Adversity: A Gift in Our Broken World
“An artist needs a broken world in order to have pieces to shape into art.” From The Gift of Asher Lev by Chaim Potok
I was doing my usual research reading and I came across this somewhat startling thought – without challenge and difficulty in the Human Condition, we artists of faith would have nothing to say. We’d have no creative voice what so ever.
Maybe I’m thinking about this because God’s Spirit has stirred me in this Season of Gifts and Gratitude. In this season, I find myself very aware of the terrible ironies often surrounding this time of year.
My son, Levi, and I often chat long into the night about faith, art, and life. In one of our discussions about how tough life can become it suddenly occurred to us that without the character building, life altering, gift of adversity, we artists would have absolutely no voice. We’d have nothing whatsoever to say.
Five Sentence Story Structure
For example, Western literature is linear. Our stories have a beginning, a middle, and an end. At a Taproot Theatre Church Drama Conference, I attended a Play Wright’s workshop lead by Sean Gaffney. In his talk he reintroduced me to the Five Sentence Story Structure. I still have and often refer to those notes from 2001.
The Five Sentence Story goes something like this; 1)The Status Quo, 2) Disruption of the Status Quo, 3) The Hero’s Quest 4) The Impediment to the Hero (The Villain), 4) The New Reality. Since that time, I’ve analyzed dozens of plays, novels, and films using this structure of the Western literary process. It’s linear, and filled with adversity and change. That’s precisely what makes the stories so engaging.
The Status Quo
In the beginning, or at least at one time in the past (flashback), everything was peachy. You can hardly write a story about peachy. Peachy is, well, just fine, pleasant, safe, no risks, no adventure – kind of like the typical life of Hobbits in the Shire.
Disruption of The Status Quo
Then something happens to shatter all of this pleasantness to bits. Something or someone threatens the peace, safety, and well-being of the story’s inhabitants. For Tolkien it was that the Ring of Power had been found and the Bad Guy (Sauron) was not, in fact, dead. In Speilberg’s film, Raider’s of the Lost Ark, the disruption was the sudden realization that Hitler’s goons were looking for the Ark of the Covenant. In both cases, the race was on.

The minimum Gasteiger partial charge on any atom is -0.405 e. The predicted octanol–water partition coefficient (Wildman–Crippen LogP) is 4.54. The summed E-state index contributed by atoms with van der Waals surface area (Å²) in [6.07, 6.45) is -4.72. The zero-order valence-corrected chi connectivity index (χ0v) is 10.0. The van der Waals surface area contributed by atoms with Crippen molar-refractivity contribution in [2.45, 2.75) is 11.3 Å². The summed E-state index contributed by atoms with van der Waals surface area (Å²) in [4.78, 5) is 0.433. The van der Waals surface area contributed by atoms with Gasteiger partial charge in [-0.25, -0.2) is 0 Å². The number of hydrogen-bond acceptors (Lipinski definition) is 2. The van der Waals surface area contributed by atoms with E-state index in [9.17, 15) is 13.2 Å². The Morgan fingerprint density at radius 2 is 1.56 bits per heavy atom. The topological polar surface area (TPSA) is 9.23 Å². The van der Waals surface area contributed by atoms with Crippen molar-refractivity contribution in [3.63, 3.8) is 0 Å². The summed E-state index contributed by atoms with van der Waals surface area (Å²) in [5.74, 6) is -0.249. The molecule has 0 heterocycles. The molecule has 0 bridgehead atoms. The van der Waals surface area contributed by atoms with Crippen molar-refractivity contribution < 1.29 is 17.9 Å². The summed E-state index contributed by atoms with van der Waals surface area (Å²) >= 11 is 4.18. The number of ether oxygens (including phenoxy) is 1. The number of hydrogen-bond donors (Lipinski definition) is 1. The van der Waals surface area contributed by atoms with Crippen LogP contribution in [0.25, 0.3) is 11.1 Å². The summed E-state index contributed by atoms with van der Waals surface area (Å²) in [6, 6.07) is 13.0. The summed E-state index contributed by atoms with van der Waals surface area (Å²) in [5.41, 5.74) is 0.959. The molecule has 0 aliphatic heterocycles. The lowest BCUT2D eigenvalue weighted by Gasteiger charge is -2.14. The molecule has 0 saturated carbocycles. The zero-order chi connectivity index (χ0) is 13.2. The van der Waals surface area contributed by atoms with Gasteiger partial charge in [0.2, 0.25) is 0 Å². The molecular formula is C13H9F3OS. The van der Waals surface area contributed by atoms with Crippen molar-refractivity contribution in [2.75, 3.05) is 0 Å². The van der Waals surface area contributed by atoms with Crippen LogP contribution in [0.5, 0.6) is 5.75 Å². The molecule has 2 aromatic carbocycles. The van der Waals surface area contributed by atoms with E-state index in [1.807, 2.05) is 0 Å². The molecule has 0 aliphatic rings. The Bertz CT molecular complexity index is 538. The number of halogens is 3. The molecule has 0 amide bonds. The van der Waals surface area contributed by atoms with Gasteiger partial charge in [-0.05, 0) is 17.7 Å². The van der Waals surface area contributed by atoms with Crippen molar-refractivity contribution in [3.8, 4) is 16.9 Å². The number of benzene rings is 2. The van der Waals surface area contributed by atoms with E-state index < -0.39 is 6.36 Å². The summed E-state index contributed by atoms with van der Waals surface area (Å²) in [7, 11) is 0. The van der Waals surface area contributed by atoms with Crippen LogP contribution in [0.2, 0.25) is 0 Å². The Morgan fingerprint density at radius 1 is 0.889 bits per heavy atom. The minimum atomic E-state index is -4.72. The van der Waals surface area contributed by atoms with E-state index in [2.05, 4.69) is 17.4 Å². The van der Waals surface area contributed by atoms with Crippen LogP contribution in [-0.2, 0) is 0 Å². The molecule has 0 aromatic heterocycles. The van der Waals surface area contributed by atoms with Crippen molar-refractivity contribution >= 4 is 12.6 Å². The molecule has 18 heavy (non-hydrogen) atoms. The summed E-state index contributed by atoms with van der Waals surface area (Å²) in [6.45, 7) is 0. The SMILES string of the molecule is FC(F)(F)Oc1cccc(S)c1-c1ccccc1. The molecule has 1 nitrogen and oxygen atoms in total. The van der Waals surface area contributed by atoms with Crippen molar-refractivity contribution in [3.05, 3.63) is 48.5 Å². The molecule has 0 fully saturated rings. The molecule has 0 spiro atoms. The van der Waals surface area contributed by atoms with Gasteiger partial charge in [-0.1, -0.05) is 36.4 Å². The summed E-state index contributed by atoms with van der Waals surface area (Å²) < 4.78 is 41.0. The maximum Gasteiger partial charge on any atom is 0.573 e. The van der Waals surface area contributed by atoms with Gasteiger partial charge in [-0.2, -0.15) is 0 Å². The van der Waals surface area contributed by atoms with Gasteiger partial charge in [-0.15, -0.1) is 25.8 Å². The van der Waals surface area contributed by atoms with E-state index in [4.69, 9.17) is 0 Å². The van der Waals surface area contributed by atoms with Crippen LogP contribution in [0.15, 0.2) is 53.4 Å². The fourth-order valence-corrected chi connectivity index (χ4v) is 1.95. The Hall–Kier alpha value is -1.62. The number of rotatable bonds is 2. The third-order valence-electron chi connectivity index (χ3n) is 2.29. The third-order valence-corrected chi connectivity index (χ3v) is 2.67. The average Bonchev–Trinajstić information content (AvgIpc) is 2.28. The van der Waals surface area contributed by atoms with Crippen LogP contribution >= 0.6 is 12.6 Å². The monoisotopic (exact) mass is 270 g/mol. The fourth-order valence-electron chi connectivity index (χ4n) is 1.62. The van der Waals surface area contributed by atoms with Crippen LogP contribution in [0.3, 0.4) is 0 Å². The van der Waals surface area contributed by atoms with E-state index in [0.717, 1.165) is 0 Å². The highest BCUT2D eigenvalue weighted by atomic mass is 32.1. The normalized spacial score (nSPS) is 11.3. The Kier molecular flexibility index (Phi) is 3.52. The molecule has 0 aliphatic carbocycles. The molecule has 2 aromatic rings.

The Hero’s Quest
The heroes of these stories set out on a “quest”, knowing who the Bad Guy is, and knowing what they must do. They risk everything to set things aright once again. The peace takes sacrifice to protect and maintain.
The Hero’s Adversary
The Villains of these stories are also racing to accomplish their own diabolical plans of conquest and power. And here’s where it gets good. There’s tension and conflict, and we love it.
The New Reality
In the end, both story examples are resolved with the destruction, the thwarting, or overthrow of the Hero’s adversary. There’s a New Reality. Lives have been challenged, changed, and even lost in the struggle.
Without an evil villain; without a threat to goodness, and peace, in this life, those of us whose calling it is to Make Meaning would have nothing to say but how nice everything is. And, yes nice, is nice, but…
The Gifts: Change, Growth, Redemption
My Point: Goodness, righteousness, peace, prosperity, love, these and more are all held just that much higher, and valued that much more, simply because we have had to struggle to get them and keep them. Because of their oft rarity, of how hard-won they are, how peacefully powerful they are, we prize them. We cherish them. Rest is only deeply known after great effort.
I don’t care what scale your art presents, personal & internal, or epic & external; I don’t care what medium you work in, we’re interested in your art because it asks questions about the struggle we all know in our Human Condition.
Irony is a Good Thing
Ironic isn’t it? We all want peace, most of us want righteousness as well, and if they were just handed to us without our having to pay a price (or someone else doing so for us) all of our bucolic bliss would be just so much mindless, meaningless fluff. Our lives wouldn’t be worth living.
It seems that struggle, in many ways, keeps us lean and fit. It certainly makes for great stories, because adversity demands in us a change. Adversity makes or breaks our character (the old wisdom of become either better or bitter). And what good are stories with no tension, no possible peril, no danger? What good are stories where nothing is risked, lost, and gained through struggle? Not only are we unamused and not entertained, but the characters we’ve come to read about or watch in performance, would have no reason to exist.
Lacking Ideas & Inspiration? Toddle-posh!
If any faith-driven artist, regardless of their medium of endeavor, should ever say, “I don’t know what to write about -or- to paint -or- to sculpt -or- to dance -or- to compose,” I submit we’re not looking. Adversity, challenge, quests of all kinds surround us daily, and we certainly don’t need the news media to tell us so.
Brief Footnote: Perhaps these explorations into questions of adversity are precisely what drive so many artists into activism.
What do you, personally, think of adversity, pain, difficulty, and challenge? Is it your creative ally? Do you embrace adversity, or flee from it? If not adversity, then what sources of inspiration do you find useful in your art-making?
I love to hear from you.
Blessings ~ Lew